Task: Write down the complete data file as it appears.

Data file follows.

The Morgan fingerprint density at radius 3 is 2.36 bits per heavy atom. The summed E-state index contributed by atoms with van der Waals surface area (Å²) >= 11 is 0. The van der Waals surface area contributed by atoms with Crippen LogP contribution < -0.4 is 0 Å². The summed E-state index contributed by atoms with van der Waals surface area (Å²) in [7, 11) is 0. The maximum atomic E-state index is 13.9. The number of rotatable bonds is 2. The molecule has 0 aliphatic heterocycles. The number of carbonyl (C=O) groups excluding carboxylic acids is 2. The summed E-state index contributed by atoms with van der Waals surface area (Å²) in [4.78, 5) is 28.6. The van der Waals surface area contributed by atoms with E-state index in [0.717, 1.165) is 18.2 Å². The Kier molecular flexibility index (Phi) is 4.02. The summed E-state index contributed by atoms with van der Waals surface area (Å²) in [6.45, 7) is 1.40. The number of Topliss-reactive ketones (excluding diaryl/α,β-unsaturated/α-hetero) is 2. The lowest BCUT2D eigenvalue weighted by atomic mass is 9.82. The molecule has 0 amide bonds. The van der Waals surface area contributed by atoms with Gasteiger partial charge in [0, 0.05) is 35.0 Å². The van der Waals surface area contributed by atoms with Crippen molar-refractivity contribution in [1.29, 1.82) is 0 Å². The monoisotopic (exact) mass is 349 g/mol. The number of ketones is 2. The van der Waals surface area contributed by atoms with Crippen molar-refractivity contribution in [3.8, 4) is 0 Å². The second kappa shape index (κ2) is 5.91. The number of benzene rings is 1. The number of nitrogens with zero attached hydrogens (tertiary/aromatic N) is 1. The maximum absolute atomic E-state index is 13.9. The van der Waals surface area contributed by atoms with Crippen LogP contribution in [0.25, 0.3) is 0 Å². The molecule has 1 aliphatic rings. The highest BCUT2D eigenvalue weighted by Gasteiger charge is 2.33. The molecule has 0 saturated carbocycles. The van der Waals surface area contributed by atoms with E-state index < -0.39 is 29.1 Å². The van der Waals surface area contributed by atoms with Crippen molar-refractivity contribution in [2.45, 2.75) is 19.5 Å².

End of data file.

The Morgan fingerprint density at radius 3 is 2.36 bits per heavy atom. The summed E-state index contributed by atoms with van der Waals surface area (Å²) >= 11 is 0. The van der Waals surface area contributed by atoms with Crippen LogP contribution < -0.4 is 0 Å². The summed E-state index contributed by atoms with van der Waals surface area (Å²) in [7, 11) is 0. The maximum atomic E-state index is 13.9. The number of rotatable bonds is 2. The molecule has 0 aliphatic heterocycles. The number of carbonyl (C=O) groups excluding carboxylic acids is 2. The summed E-state index contributed by atoms with van der Waals surface area (Å²) in [4.78, 5) is 28.6. The van der Waals surface area contributed by atoms with E-state index in [0.717, 1.165) is 18.2 Å². The Kier molecular flexibility index (Phi) is 4.02. The summed E-state index contributed by atoms with van der Waals surface area (Å²) in [6.45, 7) is 1.40. The number of Topliss-reactive ketones (excluding diaryl/α,β-unsaturated/α-hetero) is 2. The lowest BCUT2D eigenvalue weighted by atomic mass is 9.82. The molecule has 0 amide bonds. The van der Waals surface area contributed by atoms with Gasteiger partial charge in [0, 0.05) is 35.0 Å². The van der Waals surface area contributed by atoms with Crippen molar-refractivity contribution in [1.29, 1.82) is 0 Å². The monoisotopic (exact) mass is 349 g/mol. The number of ketones is 2. The van der Waals surface area contributed by atoms with Crippen molar-refractivity contribution in [3.8, 4) is 0 Å². The second kappa shape index (κ2) is 5.91. The number of benzene rings is 1. The number of nitrogens with zero attached hydrogens (tertiary/aromatic N) is 1. The maximum absolute atomic E-state index is 13.9. The van der Waals surface area contributed by atoms with Crippen LogP contribution in [0.25, 0.3) is 0 Å². The molecule has 1 aliphatic rings. The highest BCUT2D eigenvalue weighted by Gasteiger charge is 2.33. The molecule has 0 saturated carbocycles. The van der Waals surface area contributed by atoms with E-state index < -0.39 is 29.1 Å². The van der Waals surface area contributed by atoms with Crippen molar-refractivity contribution in [2.45, 2.75) is 19.5 Å².